So – pray, receive the sacraments and get holy with others. By following that universal call to holiness, you’ll get that much closer to that pesky other vocation that keeps eluding you. And here’s my last bit of advice: next time your aunt Martha ask you if you’re dating, or when you’re going to get married, hit her with this one “Well, my dear auntie, as Blessed Pope John Paul II said: ‘For it remains a mystery, even to myself. How does one explain the ways of God? ‘”
This last Sunday was the Feast of Corpus Christi, the Most Holy Body and Blood of Christ. This Corpus Christi especially captured my attention, and the attentions of Catholics worldwide, as for the first time ever, all Catholics were invited to join in in a truly catholic (small “c” for universal) gathering. Pope Francis called for a worldwide holy hour of Eucharistic adoration in celebration of Corpus Christi.
For me, this call to prayer was especially poignant for two reasons. Firstly, I love adoration. It’s my favorite place to pray because it’s pretty much the closest to heaven you can get on earth. My best prayer times have always happened before this glorious sacrament of the altar.
Secondly, it really highlighted to me the two bodies of Christ. Firstly, of course, His body that is given to us freely as atonement for our sins, as our sustenance, the pinnacle of our faith, the Eucharist. But also, as Pope Francis so subtly highlights through this universal hour of adoration, there is the body of Christ that we comprise. As all Catholics throughout the world were invited to this holy hour, we were called together as a community of faith. But, true to the beauty of our Catholic faith, we weren’t called together just as a community, we were called together as the Body of Christ by uniting our prayers together. How powerful is that? We are all in this faith journey together.
The reason this stood out to me this Sunday is that I have been reflecting on the huge blessing that the SPO community in Columbus has been to me and my life.
If you didn’t make it to the Universal Holy Hour this past Sunday, I really encourage you to try to make it sometime, even for just 15 minutes, this coming week in the spirit of Corpus Christi. Christ is always present in His Eucharistic body on the altar, and, no matter what, we are always a part of the Body of Christ and someone, somewhere is praying with us.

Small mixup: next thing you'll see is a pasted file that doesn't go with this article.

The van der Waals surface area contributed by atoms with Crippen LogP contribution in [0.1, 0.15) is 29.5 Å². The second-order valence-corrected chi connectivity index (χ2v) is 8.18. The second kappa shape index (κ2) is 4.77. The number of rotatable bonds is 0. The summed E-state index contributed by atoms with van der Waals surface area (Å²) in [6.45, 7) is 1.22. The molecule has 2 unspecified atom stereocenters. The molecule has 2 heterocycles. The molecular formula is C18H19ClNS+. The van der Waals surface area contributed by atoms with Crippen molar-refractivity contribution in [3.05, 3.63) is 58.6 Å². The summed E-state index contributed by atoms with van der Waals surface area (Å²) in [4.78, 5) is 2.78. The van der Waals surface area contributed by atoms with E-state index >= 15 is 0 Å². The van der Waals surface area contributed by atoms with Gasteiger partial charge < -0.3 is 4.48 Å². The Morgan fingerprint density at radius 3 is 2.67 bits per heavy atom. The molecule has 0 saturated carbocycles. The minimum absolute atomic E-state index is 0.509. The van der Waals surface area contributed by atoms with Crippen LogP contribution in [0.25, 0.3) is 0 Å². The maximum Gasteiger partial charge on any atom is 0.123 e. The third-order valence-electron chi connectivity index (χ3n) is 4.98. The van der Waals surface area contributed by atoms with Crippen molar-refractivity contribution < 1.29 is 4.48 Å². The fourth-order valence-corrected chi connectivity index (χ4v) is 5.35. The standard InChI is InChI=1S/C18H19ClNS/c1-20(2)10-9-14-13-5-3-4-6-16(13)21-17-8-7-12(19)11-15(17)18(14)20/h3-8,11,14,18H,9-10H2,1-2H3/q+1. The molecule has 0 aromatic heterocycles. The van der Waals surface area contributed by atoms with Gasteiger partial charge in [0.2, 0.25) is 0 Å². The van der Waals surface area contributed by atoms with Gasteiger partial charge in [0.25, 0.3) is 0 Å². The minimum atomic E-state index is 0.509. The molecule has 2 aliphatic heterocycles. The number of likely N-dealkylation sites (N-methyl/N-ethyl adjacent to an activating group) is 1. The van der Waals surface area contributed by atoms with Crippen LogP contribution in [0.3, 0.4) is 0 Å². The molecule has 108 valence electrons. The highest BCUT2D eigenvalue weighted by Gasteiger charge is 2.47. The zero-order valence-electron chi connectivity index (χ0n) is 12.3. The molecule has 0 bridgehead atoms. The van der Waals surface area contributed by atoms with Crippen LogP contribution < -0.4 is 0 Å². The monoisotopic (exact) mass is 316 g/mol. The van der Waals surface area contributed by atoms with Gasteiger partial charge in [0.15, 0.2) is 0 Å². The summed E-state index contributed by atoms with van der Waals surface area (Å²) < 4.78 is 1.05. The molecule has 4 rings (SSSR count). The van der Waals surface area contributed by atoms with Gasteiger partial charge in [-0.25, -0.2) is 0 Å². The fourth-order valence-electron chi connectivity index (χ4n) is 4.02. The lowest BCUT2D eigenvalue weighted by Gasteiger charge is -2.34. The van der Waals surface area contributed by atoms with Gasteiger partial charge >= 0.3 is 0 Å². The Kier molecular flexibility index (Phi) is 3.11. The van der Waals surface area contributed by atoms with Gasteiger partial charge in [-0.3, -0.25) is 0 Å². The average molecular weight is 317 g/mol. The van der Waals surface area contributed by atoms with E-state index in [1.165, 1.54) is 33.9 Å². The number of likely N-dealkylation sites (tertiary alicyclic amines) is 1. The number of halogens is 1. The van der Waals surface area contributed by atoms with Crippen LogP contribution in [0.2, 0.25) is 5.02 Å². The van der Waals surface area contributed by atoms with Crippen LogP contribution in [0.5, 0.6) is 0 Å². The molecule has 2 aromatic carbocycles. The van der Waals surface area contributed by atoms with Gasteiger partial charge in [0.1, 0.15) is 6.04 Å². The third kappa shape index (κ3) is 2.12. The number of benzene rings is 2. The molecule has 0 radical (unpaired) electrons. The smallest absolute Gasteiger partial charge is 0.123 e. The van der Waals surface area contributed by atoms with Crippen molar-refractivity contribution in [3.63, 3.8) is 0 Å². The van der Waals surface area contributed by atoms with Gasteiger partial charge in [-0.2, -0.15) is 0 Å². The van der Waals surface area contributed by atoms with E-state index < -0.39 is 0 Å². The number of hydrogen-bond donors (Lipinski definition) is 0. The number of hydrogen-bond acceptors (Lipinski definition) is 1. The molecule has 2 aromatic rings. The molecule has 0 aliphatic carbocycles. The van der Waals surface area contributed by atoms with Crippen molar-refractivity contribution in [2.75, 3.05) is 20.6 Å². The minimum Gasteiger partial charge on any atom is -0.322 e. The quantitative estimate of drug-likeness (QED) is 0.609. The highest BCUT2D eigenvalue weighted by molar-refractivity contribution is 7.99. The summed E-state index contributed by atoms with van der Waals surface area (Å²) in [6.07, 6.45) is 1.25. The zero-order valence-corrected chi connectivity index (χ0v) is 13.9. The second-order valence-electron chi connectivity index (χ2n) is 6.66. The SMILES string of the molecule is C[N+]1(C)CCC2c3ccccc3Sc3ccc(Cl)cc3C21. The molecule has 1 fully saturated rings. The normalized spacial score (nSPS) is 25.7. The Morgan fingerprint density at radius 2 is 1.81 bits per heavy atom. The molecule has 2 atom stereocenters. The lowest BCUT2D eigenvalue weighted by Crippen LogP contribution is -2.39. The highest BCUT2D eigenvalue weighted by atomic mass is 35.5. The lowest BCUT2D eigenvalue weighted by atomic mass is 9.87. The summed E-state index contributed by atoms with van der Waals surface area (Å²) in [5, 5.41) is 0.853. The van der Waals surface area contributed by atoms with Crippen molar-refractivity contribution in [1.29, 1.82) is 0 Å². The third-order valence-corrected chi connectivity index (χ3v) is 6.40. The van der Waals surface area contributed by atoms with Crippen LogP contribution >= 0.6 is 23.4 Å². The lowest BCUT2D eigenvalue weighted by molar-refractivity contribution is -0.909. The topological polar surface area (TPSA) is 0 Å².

-submitted by SPO Household member and Student Missionary, Sara Huggett
Kara Shockey is an SPO Student Missionary, Household member and recent Missionary of the Year winner.
I came into this year at SPO a little nervous. A lot of my life was going to be different. I was going to live with six other women – more people than I have ever lived with! I was going to be serving as a Student Missionary. I was going to have to step up.
God made it clear from the start that choosing Him wasn’t always going to be easy or fun, but it was going to be worth it 100%. He didn’t let me down. Yes, of course there were days that I didn’t want to wake up for morning prayer or when I was losing patience with my housemates, but those were the days that I knew I had to lift it up. I knew that if I prayed, if I had patience, God would work.
I look back at the last year knowing that I have grown and how I have been blessed to see others grow in leaps and bounds! One of the biggest blessings bestowed upon me this year was being able to emcee our Fan Into Flame retreat. I had an amazing vantage point to see a hundred students dive into their faith. I have never been more convicted that God works, even in the coldest heart.
This year has made me a more patient, humble woman. A woman that depends completely on God. A woman that is not afraid to chase after God. All of this because He simply asked me to live one year for Him. He simply asked me to take a chance. I am ready to do it again!
Though its popularity is dying out, I still roll my eyes every time I see “YOLO” plastered on a t-shirt or hear it shouted out in a song. The acronym for “You Only Live Once” has become a sort of teen anthem for doing whatever feels good because, hey, you only live once! Although the phrase drives me crazy for its secular context, YOLOers do have a point – we do only live once. Our lives are a gift from God. We have this one lifetime to get and give as much love as we can, so that one day we can sit at our God’s feet and say “I did my best. I loved.”
The even better news is that, though we have one life, we have infinite chances to make it good. We may regret things we didn’t try or missed opportunities to love, but our God is loving and forgiving, and gives us second, third, fourth, and seventy-fifth chances. But, we need to keep our eyes open for these chances. They can be big, in your face opportunities like helping someone repair a flat tire on the side of the road, or they can be small, almost miss-able opportunities like taking out the trash without your parents having to ask.
And God provides these opportunities for love and service for our benefit. We hear it over and over in the Gospel stories: love one another as I have loved you. God gives us these chances so that we can get a small taste of life with God. What a gift! God is asking us to be a part of heaven on earth.
THAT’S what the real YOLO is – to not miss out on the chance to spread God’s kingdom of love here on earth. So maybe we should change up the mantra a bit. How about YALA – You Always Love All? Well, even if the acronym doesn’t catch on, the sentiment still can. And this is one trend that will never die out.